Customer acquisition costs can be deadly things. Many people tend towards inertia, so change is more than just a swap - it's a risk. It's tough to convince someone to change even if things are bad. After all, the devil they know may be predictable and manageable. It's even harder to convince them if things are adequate. So, customer acquisition costs are a major hurdle companies are always looking to overcome. They're constantly looking for ways to attract new customers for less time, money, and energy.
Here's the problem: many companies focus so much on the initial sale, that they forget the critical importance of maintaining that customer down the line. This is a disastrous tendency, because it means all your hard work must be redone, and your costs continue to rise.
YPO member Mattias Knaur believes that customer retention is the real key to success. Knaur is an entrepreneur with an undergraduate degree from Vienna University of Economics and Business, a Masters from LSE, and an MBA from Dartmouth. After beginning his career at Hewlett-Packard and HSM AG, he joined a group of entrepreneurs who founded Solera Holdings. In only 3 years focusing on customer growth and retention, the company went from operating in 31 countries to operating in over 60, tripling in value by the time they took it public. After this success, Knaur became the Founder and CEO of Pepper Oaks Capital, which invests in midsize service companies, as well as the Founder and CEO of Annuity Management Group, which specializes in revenue lifecycle and customer success management for technology firms.
On an episode of my podcast 10 Minute Tips from the Top, Knaur shared what he's learned about attracting, and then maintaining, customers:
1. Think beyond the original sale.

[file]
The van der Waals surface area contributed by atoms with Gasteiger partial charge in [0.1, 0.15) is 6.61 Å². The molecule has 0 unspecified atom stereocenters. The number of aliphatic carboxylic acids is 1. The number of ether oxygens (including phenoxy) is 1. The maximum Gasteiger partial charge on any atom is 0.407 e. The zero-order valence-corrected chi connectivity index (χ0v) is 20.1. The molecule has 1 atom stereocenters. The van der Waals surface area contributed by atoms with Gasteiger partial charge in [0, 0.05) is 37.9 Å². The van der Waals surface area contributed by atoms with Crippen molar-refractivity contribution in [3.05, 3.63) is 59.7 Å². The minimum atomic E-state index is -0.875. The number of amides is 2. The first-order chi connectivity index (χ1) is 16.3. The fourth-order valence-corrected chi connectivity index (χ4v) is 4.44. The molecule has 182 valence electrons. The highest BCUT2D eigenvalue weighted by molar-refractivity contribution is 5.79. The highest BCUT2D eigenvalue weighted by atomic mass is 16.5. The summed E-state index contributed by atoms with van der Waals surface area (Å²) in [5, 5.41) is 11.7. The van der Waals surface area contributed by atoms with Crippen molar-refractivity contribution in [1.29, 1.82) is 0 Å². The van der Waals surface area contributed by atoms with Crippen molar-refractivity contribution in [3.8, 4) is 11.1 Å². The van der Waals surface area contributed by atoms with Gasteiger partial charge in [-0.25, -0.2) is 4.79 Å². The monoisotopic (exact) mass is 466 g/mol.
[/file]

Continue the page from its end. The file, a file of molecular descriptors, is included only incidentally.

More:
Knaur's experience has taught him how to increase subscription and decrease attrition at an enterprise level. He says, "Basically, what I do, I've focused for the last 16 years on recurring business services." He believes there's a basic disconnect in the logic used by many companies: they don't think long term. He starts with a basic premise: "Winning market share is something completely different than managing market share." He laments, "The whole system is focused on the up front - winning market share. The lifecycle of the solution is maybe 10 years. But the lifecycle of the service contract is 2 to 3 years. So you suddenly have 2, 3, 4, 5 renewal periods. And nobody focuses on that." Those renewals don't happen automatically, and the process can be bulky. That can drive away customers and create waste in your company.
2. Make it easy for your customers.
With all these loose pieces flying around, things can get complicated for the customer. Knaur emphasizes the importance of simplifying the process for the customer. He explains, "You have this whole tsunami of sourcing and information, but the customer only wants a bundled, one contract. So if you don't do that, the small stuff is kind of left behind." He also pushes his team to consider structural support for the customer - that also helps the company retain them. He says, "If you win market share, you want to work with as many players and distribution channels and sales partners as possible. If you manage market share, it's all about standardizing. So then it's a little bit like the train system. Once you have one track in the ground, you put as much load on it as possible. And we really standardized end-to-end the entire renewal process." Knaur works to build trust with customers, saying, "You need to be the neutral expert and specialist, so at the end of the day, it's a structural plus a market driver."
3. Align your team.
Knaur believes that a well-functioning team is able to better retain customers. This was a real challenge when he started working with Solera Holdings. He recalls, "When we bought the division, we were 31 countries and 49 languages. How do you communicate?" Ultimately, they decided to use the universal language of numbers. Knaur says, "We developed a framework which was based totally on numbers, because once it's numerical, everybody can understand it." He emphasized with his team all the obstacles that challenge customers, and made sure they knew how to fix them. When a team can communicate well with each other, it is more likely to be able to communicate well with customers, too.
On Fridays, Kevin explores industry trends, professional development, best practices, and other leadership topics with CEOs from around the world.